On April 29, 1945, the 45th Infantry Division of the Seventh American Army liberated Dachau, the first concentration camp established by the German Nazi regime. A major Dachau subcamp was liberated the same day by the 42nd Rainbow Division.
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Created five weeks after Adolf Hitler took power as German chancellor in 1933, Dachau was located on the outskirts of the city of Dachau, about 16 km north-west of Munich. In its first year, the camp detained approximately 5,000 political prisoners, mainly German Communists, Social Democrats and other political opponents of the Nazi regime. Over the next few years, the number of prisoners increased considerably and other groups were interned in Dachau, including Jehovah’s Witnesses, Gypsies, homosexuals and repeat offenders. From 1938, the Jews began to constitute a large part of the internees of the camps.
Prisoners from Dachau were used as forced labor, initially in the construction and expansion of the camp and later for the production of German armaments. The camp served as a training center for the guards of the SS concentration camps and was a model for other Nazi concentration camps. Dachau was also the first Nazi camp to use prisoners as human guinea pigs in medical experiments. At Dachau, Nazi scientists tested the effects of freezing and changes in air pressure on detainees, infected them with malaria and tuberculosis and treated them with investigational drugs, and forced them to test methods for make seawater drinkable and to stop excessive bleeding. Hundreds of prisoners have died or been crippled as a result of these experiences.
Thousands of detainees died or were executed in Dachau, and thousands more were transferred to a Nazi extermination center near Linz, Austria, when they became too sick or too weak to work. In 1944, to increase war production, the main camp was supplemented by dozens of satellite camps set up near armaments factories in southern Germany and Austria. These camps were administered by the main camp and collectively called Dachau.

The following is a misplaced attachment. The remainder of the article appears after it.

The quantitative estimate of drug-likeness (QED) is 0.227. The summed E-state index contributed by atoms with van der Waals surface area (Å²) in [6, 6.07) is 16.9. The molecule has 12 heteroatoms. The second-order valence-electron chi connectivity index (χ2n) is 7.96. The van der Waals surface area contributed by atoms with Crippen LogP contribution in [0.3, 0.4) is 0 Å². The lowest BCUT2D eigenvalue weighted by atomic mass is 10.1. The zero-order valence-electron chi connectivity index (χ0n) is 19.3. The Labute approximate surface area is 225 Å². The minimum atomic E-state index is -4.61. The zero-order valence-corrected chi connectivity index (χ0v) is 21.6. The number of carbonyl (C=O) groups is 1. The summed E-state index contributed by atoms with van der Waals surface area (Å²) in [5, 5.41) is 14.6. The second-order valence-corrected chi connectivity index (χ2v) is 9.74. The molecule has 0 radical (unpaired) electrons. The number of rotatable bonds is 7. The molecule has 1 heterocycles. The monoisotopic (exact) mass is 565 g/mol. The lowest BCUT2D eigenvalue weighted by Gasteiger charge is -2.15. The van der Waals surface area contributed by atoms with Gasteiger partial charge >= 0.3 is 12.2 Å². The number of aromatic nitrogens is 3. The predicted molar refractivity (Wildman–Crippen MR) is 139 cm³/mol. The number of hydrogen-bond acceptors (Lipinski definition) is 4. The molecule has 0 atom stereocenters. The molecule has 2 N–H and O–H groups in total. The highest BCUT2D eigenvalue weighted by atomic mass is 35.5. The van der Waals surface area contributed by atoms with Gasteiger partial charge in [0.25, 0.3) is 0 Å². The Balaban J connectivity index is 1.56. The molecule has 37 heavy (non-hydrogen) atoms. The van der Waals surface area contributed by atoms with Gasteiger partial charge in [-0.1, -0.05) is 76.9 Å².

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With the advance of Allied forces against Germany in April 1945, the Germans transferred prisoners from the concentration camps near the front at Dachau, causing general deterioration of conditions and epidemics of typhus. On April 27, 1945, about 7,000 prisoners, mostly Jews, were forced to start a death march from Dachau to Tegernsee, far south. The next day, many SS guards abandoned the camp. On April 29, the main camp at Dachau was liberated by 45th Infantry units after a brief battle with the remaining camp guards.
As they approached the camp, the Americans found more than 30 cars full of bodies in various states of decay. Inside the camp, there were more bodies and 30,000 survivors, the most severely emaciated. Some of the American troops that released Dachau were so dismayed by the conditions in the camp that they machine-gunned at least two groups of captured German guards. It is officially reported that 30 SS guards were killed in this way, but conspiracy theorists have alleged that more than 10 times that number had been executed by American liberators. German citizens from the town of Dachau were then forced to bury the 9,000 deceased detainees found in the camp.
In Dachau’s history, at least 160,000 prisoners have passed through the main camp and 90,000 through the sub-camps. Incomplete records indicate that at least 32,000 detainees have perished in Dachau and its sub-camps, but countless others have been dispatched elsewhere to extermination camps.